Sunday, January 30, 2011

Heroes and Villains

When I first began rooting for the Mets in defiant opposition to family tradition and the Bronx’s elite home team, baseball’s history actually mattered. Old-Timers’ Day promotions drew big crowds. The eight-year-old me experienced genuine awe in seeing former greats like Joe DiMaggio, Jackie Robinson, and Bob Feller in the flesh. I listened closely when the game's oldsters reminisced about playing alongside and against the likes of Ruth, Williams, and Cobb. By osmosis, I received an education on the old Dodgers-Giants rivalry. I knew the teams' owners—taking the late Horace Greeley’s advice—simultaneously left New York after the 1957 season for the West’s greener pastures. and wondered how this dastardly pair could have anything so awful.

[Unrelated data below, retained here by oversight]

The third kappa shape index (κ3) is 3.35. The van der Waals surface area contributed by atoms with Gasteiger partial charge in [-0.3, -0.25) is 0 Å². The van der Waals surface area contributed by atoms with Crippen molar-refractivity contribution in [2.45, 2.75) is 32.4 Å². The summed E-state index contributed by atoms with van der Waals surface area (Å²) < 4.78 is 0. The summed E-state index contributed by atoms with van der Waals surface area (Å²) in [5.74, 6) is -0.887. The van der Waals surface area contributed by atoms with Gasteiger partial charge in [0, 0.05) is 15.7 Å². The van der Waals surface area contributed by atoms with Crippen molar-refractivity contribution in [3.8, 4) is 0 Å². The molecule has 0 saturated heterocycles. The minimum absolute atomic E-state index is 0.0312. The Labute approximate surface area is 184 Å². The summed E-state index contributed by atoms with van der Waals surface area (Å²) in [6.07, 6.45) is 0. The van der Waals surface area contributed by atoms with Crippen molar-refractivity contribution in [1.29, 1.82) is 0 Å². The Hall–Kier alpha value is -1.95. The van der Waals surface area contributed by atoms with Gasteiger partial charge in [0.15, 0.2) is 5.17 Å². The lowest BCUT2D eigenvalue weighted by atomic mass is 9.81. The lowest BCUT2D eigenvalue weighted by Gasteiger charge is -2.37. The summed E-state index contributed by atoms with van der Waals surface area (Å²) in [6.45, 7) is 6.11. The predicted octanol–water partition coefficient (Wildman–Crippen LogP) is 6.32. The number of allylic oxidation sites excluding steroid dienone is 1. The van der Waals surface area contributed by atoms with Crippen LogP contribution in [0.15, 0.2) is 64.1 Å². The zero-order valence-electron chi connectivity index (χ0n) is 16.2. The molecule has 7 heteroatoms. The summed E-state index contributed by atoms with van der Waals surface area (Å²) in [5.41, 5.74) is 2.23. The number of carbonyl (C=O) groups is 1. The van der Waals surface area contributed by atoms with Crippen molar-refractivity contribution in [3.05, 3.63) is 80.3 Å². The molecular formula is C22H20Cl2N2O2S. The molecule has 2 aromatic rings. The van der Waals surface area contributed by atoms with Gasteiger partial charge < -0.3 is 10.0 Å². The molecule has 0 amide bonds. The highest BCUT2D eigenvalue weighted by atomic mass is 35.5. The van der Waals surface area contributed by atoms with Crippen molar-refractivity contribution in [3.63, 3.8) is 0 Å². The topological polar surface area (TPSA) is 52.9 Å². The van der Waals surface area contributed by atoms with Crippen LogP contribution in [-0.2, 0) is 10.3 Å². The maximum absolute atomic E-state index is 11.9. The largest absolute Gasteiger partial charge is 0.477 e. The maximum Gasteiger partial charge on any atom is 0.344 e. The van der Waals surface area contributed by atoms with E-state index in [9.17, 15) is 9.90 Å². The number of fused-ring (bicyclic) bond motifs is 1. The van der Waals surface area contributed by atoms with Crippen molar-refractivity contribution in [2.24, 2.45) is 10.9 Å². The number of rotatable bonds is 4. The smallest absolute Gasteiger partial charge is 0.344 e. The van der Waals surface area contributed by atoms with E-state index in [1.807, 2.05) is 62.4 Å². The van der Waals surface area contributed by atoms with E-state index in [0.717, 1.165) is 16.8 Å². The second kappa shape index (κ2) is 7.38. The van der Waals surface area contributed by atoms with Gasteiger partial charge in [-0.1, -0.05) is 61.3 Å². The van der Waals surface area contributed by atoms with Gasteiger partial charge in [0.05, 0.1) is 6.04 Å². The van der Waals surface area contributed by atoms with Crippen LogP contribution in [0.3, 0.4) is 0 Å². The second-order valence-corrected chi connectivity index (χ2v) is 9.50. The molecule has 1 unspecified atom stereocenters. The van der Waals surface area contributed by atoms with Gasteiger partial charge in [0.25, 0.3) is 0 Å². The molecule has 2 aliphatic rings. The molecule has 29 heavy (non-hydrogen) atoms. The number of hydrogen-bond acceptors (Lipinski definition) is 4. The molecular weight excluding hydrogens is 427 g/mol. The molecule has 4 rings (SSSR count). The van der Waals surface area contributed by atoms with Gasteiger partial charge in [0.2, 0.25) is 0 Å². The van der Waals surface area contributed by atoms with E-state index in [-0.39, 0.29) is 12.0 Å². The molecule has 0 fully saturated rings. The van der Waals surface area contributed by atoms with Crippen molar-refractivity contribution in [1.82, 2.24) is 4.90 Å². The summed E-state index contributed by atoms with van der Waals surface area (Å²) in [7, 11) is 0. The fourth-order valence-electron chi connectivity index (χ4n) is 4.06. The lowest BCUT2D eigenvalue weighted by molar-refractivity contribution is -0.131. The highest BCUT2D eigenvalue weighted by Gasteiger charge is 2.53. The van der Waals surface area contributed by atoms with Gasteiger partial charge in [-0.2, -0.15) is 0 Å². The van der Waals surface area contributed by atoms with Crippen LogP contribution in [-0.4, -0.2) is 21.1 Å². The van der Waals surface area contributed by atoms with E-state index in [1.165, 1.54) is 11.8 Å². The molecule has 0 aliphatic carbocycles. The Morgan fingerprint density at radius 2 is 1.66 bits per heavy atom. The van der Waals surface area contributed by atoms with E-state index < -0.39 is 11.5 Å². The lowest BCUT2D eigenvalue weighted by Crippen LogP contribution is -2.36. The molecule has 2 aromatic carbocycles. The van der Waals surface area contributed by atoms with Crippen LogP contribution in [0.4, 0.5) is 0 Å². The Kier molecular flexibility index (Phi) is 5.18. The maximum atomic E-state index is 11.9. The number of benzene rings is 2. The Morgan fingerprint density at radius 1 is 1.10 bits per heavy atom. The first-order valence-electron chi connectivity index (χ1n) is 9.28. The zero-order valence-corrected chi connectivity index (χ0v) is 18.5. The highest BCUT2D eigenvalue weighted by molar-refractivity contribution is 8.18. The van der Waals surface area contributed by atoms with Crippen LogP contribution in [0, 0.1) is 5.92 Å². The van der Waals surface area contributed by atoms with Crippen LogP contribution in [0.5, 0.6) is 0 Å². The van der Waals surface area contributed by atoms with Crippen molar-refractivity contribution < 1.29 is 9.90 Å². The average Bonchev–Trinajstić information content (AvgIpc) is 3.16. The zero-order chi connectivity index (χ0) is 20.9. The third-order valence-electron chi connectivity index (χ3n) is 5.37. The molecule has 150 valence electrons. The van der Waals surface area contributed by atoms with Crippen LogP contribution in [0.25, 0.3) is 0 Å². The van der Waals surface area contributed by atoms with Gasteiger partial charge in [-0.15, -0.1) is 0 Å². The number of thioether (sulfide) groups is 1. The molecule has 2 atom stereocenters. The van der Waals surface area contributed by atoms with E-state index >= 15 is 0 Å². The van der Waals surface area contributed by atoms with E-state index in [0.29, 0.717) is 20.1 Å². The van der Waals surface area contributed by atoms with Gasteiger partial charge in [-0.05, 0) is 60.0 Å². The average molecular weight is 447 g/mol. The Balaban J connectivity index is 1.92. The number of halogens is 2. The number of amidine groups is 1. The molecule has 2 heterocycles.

The prevailing sentiment in this neck of the woods considered Dodgers’ owner Walter O’Malley a bona fide scoundrel, not ever to be forgiven for whisking away Brooklyn’s beloved Bums. Columnist Jack Newfield christened him “one of the three worst villains that ever lived”—the others being Hitler and Stalin. As for Horace Stoneham, the Giants’ owner, any lingering vitriol that existed was tepid by comparison. (And, really, attendance in the antiquated Polo Grounds was 653,923 in 1957, and the city had confiscated an area of its less than ample parking space to put up housing projects.)

I just finished reading Michael D’Antonio’s Forever Blue, a fascinating account of Walter O’Malley, his fabled team, and the rapidly changing times that inspired the controversial move. It could be justly said that the book was sympathetic to O’Malley. He was no Hitler. In fact, when compared to the Boss, George Steinbrenner, in my opinion, he was positively upright, of sound mind, and a paradigm of virtue.